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- Analyses of total hours worked in time-use surveys (in a sample representing 69% of the global adult population), shows that women contribute 52% of global work compared to men’s 48%.
- Women in Germany, Estonia, United Kingdom and the Czech Republic experience some of the widest gender pay gaps in Europe. | Related Megatrends: Education; Work
- 31.3 % of women in the EU work part-time, in comparison to 8.7 % of men, and this trend is mostly observed in Western Europe countries.
- Equal Pay International Coalition (EPIC) launched in September 2017 is a multi-stakeholder coalition to contribute to the achievement of SDG target 8.5 focusing on equal pay between women and men for work of equal value.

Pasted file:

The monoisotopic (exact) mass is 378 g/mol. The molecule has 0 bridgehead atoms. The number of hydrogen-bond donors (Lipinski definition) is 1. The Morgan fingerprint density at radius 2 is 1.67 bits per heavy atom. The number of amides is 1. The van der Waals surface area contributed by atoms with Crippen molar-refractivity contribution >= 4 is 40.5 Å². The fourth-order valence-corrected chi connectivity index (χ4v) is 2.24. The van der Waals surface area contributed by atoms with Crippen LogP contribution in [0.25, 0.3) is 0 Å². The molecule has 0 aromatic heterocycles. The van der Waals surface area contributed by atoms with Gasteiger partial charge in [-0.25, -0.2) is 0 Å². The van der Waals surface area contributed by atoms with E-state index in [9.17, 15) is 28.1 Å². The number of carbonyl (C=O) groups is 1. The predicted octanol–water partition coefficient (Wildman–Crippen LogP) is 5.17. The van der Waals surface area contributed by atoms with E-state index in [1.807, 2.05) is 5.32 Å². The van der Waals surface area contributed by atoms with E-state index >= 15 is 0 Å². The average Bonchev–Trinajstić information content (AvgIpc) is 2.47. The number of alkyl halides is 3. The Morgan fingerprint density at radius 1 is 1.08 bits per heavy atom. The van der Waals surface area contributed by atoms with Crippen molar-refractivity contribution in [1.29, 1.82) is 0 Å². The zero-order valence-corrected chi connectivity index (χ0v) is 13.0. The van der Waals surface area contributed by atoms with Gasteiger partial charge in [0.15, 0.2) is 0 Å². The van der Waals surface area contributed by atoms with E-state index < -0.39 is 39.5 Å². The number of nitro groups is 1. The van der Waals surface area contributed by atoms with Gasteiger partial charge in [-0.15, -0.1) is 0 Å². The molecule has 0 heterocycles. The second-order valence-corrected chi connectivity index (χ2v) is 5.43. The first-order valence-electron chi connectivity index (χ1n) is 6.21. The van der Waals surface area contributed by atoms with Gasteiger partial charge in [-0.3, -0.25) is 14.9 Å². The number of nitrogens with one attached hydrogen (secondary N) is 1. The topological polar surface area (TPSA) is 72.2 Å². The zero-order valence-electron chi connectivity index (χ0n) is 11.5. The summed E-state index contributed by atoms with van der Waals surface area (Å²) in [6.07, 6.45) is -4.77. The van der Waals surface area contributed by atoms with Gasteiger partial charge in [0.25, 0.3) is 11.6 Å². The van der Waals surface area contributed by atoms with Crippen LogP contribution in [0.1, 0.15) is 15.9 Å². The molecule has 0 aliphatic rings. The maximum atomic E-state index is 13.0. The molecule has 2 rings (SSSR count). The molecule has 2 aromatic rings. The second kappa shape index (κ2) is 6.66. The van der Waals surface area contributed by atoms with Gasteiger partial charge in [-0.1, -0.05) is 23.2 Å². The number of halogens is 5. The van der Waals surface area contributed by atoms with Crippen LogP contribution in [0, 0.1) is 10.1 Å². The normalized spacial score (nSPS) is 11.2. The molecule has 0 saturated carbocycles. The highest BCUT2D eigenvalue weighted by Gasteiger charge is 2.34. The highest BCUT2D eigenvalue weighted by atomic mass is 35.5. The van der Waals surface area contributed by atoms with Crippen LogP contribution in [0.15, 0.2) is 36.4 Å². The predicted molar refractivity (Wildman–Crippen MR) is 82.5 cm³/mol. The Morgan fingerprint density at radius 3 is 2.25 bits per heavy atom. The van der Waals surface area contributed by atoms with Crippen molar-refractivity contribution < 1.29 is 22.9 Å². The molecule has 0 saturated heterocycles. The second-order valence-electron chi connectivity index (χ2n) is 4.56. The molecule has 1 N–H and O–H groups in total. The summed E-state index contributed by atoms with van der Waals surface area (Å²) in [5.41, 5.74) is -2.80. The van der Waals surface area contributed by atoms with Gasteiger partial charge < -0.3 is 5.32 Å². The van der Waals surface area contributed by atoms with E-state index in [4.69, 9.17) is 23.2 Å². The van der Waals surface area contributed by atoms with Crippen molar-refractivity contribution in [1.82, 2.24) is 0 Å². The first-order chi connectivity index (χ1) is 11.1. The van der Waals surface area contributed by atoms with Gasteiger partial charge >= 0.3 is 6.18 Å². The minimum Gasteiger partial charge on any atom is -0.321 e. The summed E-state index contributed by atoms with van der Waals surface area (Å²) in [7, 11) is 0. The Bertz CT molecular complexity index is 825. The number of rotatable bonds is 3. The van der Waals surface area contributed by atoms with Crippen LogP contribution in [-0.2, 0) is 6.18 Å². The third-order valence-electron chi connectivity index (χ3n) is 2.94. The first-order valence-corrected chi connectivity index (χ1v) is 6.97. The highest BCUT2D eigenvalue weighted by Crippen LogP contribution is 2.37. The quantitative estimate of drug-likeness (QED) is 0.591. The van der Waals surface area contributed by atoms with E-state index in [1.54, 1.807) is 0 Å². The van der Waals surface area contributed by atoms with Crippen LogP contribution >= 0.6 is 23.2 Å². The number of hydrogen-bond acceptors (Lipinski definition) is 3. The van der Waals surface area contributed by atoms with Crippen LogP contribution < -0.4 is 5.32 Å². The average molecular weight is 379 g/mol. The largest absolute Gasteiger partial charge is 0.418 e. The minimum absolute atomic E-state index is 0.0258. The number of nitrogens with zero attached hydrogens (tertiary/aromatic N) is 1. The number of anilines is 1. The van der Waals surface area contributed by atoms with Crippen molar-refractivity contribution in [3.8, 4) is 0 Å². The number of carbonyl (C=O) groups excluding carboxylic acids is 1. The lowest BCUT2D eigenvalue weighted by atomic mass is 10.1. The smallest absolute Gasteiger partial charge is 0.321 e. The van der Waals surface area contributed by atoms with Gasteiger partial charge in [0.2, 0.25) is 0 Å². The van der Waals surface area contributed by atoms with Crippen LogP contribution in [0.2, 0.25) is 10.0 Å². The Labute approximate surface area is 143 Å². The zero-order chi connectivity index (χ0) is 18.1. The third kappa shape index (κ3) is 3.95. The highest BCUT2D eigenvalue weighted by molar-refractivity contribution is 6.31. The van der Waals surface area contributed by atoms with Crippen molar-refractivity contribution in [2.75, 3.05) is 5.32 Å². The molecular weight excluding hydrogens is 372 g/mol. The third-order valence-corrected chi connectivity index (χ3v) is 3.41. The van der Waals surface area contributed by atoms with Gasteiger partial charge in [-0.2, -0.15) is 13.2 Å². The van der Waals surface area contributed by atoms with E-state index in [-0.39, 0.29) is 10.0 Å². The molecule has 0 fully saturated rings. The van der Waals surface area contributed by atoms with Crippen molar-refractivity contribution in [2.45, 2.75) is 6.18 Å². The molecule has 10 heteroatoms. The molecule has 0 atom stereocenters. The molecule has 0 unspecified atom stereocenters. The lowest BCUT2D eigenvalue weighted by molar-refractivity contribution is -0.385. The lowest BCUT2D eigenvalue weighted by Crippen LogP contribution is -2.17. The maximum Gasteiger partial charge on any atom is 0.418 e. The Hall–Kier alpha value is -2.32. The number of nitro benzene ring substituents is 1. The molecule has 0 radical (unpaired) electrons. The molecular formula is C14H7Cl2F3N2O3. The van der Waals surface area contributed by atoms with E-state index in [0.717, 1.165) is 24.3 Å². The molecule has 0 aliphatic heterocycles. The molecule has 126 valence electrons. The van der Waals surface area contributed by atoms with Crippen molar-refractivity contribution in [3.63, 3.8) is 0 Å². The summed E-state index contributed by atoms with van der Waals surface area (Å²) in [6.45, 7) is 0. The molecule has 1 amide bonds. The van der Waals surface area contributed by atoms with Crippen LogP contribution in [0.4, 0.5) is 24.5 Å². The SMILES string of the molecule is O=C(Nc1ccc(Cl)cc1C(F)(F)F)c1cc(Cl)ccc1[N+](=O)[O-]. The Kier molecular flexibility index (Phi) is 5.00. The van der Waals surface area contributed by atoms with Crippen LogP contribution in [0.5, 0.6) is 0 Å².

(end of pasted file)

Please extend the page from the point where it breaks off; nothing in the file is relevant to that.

- Women are heavily under-represented in most emerging professions: only 12% of the “cloud computing” jobs are occupied by women, compared to 15% in “engineering” and 26% in “Data and AI”.
- 31% of those with relevant skills for “data science” are women, even though only 25% of roles are occupied by women.
- Oxfam remarks that if women’s paid employment rates were the same as men’s, in 15 major developing economies, income per capita would rise by 14% by 2020 and 20% by 2030.
- Closing the male-female employment gap could boost GDP in the euro zone by 13%, in Japan by 16%, and in the U.S. by 9%.
- Current global average gender pay gap is 23%; at present rates of change, the global economic gender gap at work will not be closed for 217 years, while in the in the G20 countries it would take another 75 years to achieve equal pay for equal work.
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